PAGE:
In reviewing the science on social change dynamics for such an abrupt and comprehensive social change scenario, we found recent research that proves “a prevailing majority opinion in a population can be rapidly reversed when [ just 10% of committed agents within that population ] consistently proselytize the opposing opinion and are immune to influence.”
“majority opinion can be rapidly reversed when just 10% consistently proselytize the opposing opinion.
For our part in America, there are about 330 million Americans, and almost all are MAD consumers. If we assume an ideal best-case scenario where America leads a global transition to a vegan diet, then, borrowing from the research above, ~33 million Americans would need to transition to a vegan diet, to affect the 10% “tipping-point” dynamic.
As stated in the Constructive Program section of the strategic plan, “we cannot rely on government or industry to encourage this change; the change will have to come from the grassroots.” And as animal welfare advocates, we know that animal rescuers are among the scrappiest, most dedicated grassroots activists.
We live our work 24-7. And, all indications are that if such an abrupt and comprehensive change is to occur in America, it’ll be animal welfare advocates who lead the way:
America is far and away the world’s leading consumer of meat and dairy. However, a 2016 poll found that about “85% of Americans support ‘animal protection;’ 79% agreed that “animals should be protected from all suffering and harm caused by humans;” and that Animal Protection is “the cause most favorable to Americans, garnering support from 85 percent of Americans, up from 71 percent in 2005.”
“…the animal welfare movement is the most potent catalyst for social change in America.
That makes the animal welfare movement the most potent catalyst for social change in America. So the burden of opportunity is on us; we need only the courage to lead.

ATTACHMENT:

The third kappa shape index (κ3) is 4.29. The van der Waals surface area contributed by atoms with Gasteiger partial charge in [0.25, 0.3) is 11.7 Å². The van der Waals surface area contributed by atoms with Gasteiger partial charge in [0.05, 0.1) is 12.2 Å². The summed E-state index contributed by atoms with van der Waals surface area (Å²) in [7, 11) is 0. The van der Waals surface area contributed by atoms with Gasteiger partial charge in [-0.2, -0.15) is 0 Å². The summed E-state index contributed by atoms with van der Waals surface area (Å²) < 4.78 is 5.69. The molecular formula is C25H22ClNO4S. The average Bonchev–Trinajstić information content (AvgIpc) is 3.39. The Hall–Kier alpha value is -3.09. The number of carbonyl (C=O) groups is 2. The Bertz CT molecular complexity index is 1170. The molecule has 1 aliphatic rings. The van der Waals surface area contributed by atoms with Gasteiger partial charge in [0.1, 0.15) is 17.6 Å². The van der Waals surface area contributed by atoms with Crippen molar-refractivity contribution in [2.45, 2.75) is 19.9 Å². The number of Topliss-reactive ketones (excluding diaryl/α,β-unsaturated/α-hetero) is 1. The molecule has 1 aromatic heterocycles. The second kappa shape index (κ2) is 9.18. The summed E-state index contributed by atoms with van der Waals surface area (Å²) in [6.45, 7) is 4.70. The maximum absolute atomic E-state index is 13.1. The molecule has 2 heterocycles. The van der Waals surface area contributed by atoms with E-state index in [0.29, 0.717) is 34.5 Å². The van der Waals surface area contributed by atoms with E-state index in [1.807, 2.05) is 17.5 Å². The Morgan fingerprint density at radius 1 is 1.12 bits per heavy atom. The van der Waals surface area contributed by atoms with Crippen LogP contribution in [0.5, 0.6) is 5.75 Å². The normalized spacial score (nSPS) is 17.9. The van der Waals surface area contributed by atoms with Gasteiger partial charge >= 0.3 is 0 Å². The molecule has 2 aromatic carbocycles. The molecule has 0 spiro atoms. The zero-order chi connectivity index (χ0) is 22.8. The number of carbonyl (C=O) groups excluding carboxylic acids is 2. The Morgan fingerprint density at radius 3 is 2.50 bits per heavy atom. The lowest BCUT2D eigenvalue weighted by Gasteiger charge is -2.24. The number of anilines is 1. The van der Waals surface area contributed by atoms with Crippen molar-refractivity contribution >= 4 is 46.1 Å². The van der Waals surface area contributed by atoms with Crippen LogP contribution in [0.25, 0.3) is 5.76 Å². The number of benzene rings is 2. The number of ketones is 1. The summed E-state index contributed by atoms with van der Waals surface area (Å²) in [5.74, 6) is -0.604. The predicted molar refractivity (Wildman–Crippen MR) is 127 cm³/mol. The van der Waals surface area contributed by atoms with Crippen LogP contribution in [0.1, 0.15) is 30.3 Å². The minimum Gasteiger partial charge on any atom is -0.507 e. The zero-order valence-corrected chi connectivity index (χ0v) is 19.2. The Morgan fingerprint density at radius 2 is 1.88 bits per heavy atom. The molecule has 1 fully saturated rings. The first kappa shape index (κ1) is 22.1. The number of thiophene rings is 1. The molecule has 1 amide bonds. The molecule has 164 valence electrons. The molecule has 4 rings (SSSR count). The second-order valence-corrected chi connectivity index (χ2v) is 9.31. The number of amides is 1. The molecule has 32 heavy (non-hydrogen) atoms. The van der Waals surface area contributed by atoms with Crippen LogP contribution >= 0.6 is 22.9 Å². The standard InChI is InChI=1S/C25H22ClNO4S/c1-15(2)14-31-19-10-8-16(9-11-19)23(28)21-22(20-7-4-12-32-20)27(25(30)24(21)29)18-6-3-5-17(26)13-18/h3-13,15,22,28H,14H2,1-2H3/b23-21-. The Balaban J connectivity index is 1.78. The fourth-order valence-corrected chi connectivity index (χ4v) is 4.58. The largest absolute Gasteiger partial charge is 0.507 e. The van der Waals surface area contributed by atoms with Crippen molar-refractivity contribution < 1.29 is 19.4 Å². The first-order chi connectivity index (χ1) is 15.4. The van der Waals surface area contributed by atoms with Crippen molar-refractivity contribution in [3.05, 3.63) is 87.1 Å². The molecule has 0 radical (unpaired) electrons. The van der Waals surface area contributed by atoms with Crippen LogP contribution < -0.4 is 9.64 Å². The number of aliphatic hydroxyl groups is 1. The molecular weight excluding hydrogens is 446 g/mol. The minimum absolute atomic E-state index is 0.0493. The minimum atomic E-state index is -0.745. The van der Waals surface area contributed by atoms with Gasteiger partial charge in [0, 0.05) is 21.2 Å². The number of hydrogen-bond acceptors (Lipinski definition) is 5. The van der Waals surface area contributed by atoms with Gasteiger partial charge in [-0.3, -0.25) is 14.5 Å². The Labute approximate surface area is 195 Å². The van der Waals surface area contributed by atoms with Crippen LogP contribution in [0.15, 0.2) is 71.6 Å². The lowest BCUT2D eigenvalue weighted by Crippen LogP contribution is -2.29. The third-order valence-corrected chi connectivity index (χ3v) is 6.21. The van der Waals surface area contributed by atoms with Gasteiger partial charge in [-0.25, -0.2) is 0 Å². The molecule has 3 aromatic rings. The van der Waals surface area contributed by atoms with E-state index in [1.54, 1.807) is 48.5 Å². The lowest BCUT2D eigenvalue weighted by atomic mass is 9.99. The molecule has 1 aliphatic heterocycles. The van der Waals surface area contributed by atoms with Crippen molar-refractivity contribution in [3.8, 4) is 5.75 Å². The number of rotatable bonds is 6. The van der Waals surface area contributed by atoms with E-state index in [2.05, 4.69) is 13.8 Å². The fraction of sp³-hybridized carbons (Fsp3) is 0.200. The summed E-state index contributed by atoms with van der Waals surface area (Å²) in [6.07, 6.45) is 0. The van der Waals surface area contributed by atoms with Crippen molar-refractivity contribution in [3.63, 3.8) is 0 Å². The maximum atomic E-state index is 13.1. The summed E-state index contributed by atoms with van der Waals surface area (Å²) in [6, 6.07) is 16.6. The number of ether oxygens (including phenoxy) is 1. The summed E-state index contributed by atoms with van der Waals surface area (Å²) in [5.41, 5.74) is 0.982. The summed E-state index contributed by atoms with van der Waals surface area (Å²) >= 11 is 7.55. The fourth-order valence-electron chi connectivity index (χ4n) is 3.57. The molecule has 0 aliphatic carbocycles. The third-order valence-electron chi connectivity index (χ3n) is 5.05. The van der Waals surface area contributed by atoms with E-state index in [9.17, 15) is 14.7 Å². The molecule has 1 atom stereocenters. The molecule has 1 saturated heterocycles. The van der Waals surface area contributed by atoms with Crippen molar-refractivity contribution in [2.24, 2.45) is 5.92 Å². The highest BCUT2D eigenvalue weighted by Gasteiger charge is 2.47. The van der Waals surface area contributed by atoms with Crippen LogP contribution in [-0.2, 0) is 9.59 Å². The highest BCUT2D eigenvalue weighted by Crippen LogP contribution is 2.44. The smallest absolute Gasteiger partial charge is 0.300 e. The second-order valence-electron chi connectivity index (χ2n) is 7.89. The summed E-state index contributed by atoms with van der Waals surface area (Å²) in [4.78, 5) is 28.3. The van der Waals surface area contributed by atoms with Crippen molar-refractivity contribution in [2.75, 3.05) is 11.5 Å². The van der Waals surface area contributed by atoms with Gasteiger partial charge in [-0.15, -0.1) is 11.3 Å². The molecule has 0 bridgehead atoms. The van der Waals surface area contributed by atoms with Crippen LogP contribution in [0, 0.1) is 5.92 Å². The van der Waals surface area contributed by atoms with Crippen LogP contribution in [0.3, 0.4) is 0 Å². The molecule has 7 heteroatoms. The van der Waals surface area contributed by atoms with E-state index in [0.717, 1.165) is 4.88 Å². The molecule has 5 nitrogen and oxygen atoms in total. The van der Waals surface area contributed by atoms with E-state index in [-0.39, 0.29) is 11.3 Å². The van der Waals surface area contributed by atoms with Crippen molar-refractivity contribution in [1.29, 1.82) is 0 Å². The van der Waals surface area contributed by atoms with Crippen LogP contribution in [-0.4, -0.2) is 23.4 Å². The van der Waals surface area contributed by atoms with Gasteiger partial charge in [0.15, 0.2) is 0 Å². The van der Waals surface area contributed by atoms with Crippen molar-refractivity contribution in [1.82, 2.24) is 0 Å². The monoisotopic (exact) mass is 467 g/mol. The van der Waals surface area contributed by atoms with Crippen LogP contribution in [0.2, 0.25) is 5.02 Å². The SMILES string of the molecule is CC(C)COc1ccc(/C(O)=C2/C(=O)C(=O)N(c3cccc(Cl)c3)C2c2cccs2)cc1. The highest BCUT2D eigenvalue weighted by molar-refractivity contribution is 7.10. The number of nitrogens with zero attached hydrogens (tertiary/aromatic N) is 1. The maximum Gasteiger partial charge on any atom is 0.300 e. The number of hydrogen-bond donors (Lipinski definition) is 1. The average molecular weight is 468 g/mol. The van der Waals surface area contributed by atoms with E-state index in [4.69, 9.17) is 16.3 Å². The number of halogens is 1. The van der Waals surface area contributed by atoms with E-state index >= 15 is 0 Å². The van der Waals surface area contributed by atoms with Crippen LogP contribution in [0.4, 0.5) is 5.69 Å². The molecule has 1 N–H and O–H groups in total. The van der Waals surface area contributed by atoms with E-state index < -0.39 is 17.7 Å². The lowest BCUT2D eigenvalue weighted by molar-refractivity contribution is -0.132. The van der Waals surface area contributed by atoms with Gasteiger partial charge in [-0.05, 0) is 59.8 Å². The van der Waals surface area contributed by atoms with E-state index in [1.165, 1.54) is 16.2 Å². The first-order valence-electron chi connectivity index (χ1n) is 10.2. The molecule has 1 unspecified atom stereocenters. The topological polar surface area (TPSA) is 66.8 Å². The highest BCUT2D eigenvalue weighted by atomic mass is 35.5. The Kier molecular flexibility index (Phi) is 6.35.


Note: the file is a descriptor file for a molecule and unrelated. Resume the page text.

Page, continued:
But the window of time to seize upon this opportunity is imminent: according to a press report in 2012, the UN Intergovernmental Panel on Climate Change (IPCC) and the International Energy Agency claim(ed) that “within five years, greenhouse gases may increase to irreversibly catastrophic levels if nothing is done to change course.”
That was five years ago- we’re out of time.
Thus, the urgency and specificity of this campaign: we are challenging the leaders of the +10,000 registered local, regional, and national animal welfare groups in the U.S. to adopt a public vegan policy; to promote “the transition to a vegan diet as the single most effective change we can make to help mitigate the dual crises of mass species extinction and climate change;” and to encourage the leaders of other AWGs to do the same.
We used the social change research above to determine optimal target metrics for the key audiences of this campaign: to achieve the 10% “tipping-point” dynamic within the animal welfare movement, our target metric for campaign “success” is to encourage 1,000 animal welfare groups (AWGs) to adopt and promote a new vegan policy. To achieve buy-in among the estimated ~6 million vegans in the US, we have set a total goal of 600K signatures* for our campaign petition. *At the 100K mark in our petition drive, we will begin a letter-writing campaign to the leaders of all +10,000 registered animal welfare groups, referencing our petition progress, and seeking dialogue regarding their transition to a new public vegan policy.
These are aggressive targets, but only represent the minimum requirements needed to achieve the dynamics of rapid social change outlined above. We are confident that our colleagues can/will rise to meet this most urgent challenge.